Wow, I didn’t realize exactly how long it had been since I blogged. This school year has been quite a challenge, and it seems all my energies have been focused on my kids. I also try to keep things light and positive here, and some days I just didn’t think I could do that. While I don’t make resolutions, the new year is a good time to review everything in my life and refocus on the things that really matter.
I don’t make resolutions, but I have determined to be kinder in the new year. My family is focusing on these 10 ways we can be kinder to those around us, and maybe make our little corner of the world a little brighter.
- Smile more, especially at those people who don’t look like they smile much. They may have forgotten how, so we’re going to try to remind them.
- Acknowledge people, especially those in service jobs. Say “Good Morning!” to the bus driver, “Thank you, Steve!” to the server at the restaurant (but please use the server’s actual name), “Hello” or “thank you” to the janitor cleaning the bathroom at the public building we’re in.
- Help those who need help. One of the favorite things my oldest like to do when we’re at the grocery store is help someone in the handicapped parking load their groceries, then take their shopping cart back to the store for them with a happy “Have a great day!” He’ll also do this for a parent who needs to load a child in the car. It’s amazing what a small thing to him, like picking up something an elderly person has dropped and would have trouble picking up, can mean so much to another person.
- Show respect for everyone. My kids (and I) will approach a person in uniform, any uniform (police, military, etc) and thank them for their service. “Sir” and “Ma’am” frequently pepper their conversations with people older than them, which makes the teenagers at the movie theater chuckle when they say “Thank you, ma’am” for tearing their tickets. My son has learned to hold the door not only for me and his sister, but for anyone. If we take the bus, I don’t even have to prompt him to give up his seat. He did once get snapped at by a feminist, a woman about 50, who testily informed him she didn’t need his seat, so he just calmly looked at another standing woman of about 25 and offered his seat to her. She smiled, said “Thank you for being such a gentleman!” (quite loudly so the feminist – and everyone else on the bus – could hear) and took the seat.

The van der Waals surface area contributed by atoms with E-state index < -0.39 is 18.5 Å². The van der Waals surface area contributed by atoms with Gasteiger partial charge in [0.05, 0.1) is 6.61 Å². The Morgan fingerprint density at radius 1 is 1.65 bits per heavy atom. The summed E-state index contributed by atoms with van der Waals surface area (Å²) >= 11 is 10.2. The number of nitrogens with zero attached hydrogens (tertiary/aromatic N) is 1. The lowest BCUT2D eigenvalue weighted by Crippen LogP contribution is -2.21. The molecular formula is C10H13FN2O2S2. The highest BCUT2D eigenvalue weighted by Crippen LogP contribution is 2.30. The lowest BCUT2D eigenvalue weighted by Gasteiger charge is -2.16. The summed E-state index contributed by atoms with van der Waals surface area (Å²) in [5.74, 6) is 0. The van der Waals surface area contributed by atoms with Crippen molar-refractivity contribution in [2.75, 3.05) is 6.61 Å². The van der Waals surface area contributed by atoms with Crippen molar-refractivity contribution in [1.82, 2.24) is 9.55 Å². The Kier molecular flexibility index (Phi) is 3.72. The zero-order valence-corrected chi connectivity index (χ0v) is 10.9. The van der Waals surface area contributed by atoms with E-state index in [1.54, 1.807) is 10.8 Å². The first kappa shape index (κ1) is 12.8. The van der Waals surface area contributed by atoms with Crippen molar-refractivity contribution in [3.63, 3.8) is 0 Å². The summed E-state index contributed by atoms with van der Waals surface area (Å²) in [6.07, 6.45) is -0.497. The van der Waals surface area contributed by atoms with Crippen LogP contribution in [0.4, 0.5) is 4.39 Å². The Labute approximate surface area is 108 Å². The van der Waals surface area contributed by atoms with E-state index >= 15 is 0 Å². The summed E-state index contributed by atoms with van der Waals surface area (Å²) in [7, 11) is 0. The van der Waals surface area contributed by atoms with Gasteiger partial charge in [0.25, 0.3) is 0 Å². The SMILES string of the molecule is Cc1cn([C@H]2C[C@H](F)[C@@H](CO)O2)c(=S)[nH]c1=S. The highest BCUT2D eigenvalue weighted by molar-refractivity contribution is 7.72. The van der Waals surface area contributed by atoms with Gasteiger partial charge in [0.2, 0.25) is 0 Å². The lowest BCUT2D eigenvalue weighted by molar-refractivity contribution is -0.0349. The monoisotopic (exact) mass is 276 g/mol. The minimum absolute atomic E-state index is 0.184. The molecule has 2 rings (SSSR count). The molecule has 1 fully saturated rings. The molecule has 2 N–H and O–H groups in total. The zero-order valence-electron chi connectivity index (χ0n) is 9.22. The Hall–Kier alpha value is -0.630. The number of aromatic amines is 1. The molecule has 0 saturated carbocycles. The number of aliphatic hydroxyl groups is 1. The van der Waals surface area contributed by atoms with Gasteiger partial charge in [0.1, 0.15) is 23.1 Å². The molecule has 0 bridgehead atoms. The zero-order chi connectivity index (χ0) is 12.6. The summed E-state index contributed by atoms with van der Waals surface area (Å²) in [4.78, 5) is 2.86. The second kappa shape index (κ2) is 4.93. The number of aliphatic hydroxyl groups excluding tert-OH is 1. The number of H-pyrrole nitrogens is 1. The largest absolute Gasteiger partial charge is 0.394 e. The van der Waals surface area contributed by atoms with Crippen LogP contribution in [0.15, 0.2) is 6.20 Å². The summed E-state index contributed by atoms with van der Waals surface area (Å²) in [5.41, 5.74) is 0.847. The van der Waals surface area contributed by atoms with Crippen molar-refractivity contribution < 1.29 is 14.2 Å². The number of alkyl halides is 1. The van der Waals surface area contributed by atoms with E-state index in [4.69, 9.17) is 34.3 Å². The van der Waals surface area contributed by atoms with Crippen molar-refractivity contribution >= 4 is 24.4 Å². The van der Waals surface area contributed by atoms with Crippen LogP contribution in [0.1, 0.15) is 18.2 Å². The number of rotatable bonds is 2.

- Don’t keep bringing up people’s mistakes, especially if they’ve paid the price. I don’t like to have my past mistakes thrown in my face, so I try very hard not to do that to others. Even people who make serious mistakes that may have resulted in the death of someone (like drunk driving) deserve a chance to rebuild their lives and move on, especially if they are truly repentant and served time. Every one of us has made mistakes, some worse than others, but we all should help each other move past them.
- Choose to be kind, even when someone is not kind to you. We cannot control how other people act, but we can control how we react to them.
- Focus on the positive as much as possible. This is harder than it sounds. My husband and I don’t watch the news and we’re selective about the news we read online. It’s not that we want to isolate ourselves from the real world, it’s that we found ourselves in a darker place than we wanted to be when we read or heard about all the meanness in the world, so we choose to look for the good in the world instead.
- Be kind to the homeless. Yes, some of them are scammers and make more money than most of us, but some are legit. When I was much younger, I was walking with a friend and he gave a panhandler some money, and I said the standard “you know he’ll probably just buy booze,” and my friend shrugged, “what he does with it is on him. My job is to show kindness.” We carry lunch sacks in our car that contain a bottle of water, a protein bar, fruit chews, and a couple of dollars, and we’ll give that to the panhandlers we see from the car. If we’re walking and someone holds out their hand or is playing a guitar or something, we drop a dollar or two. And look them in the eye and smile at them. That’s our job.
- Be thankful that you have the ability to be kind.
- Speak kindly, in person, online, always, and everywhere. The anonymity of the internet does not give anyone the right to be mean, nasty, rude, or ugly. We can’t always control how people take what we say, and sometimes things that we think we’re saying kindly don’t come out that way, but still try.
I’d love to hear your stories of kindness. I wish all of you a happy – and kind – new year, and in the words of Rufus in Bill & Ted’s Excellent Adventure, “Be excellent to each other!”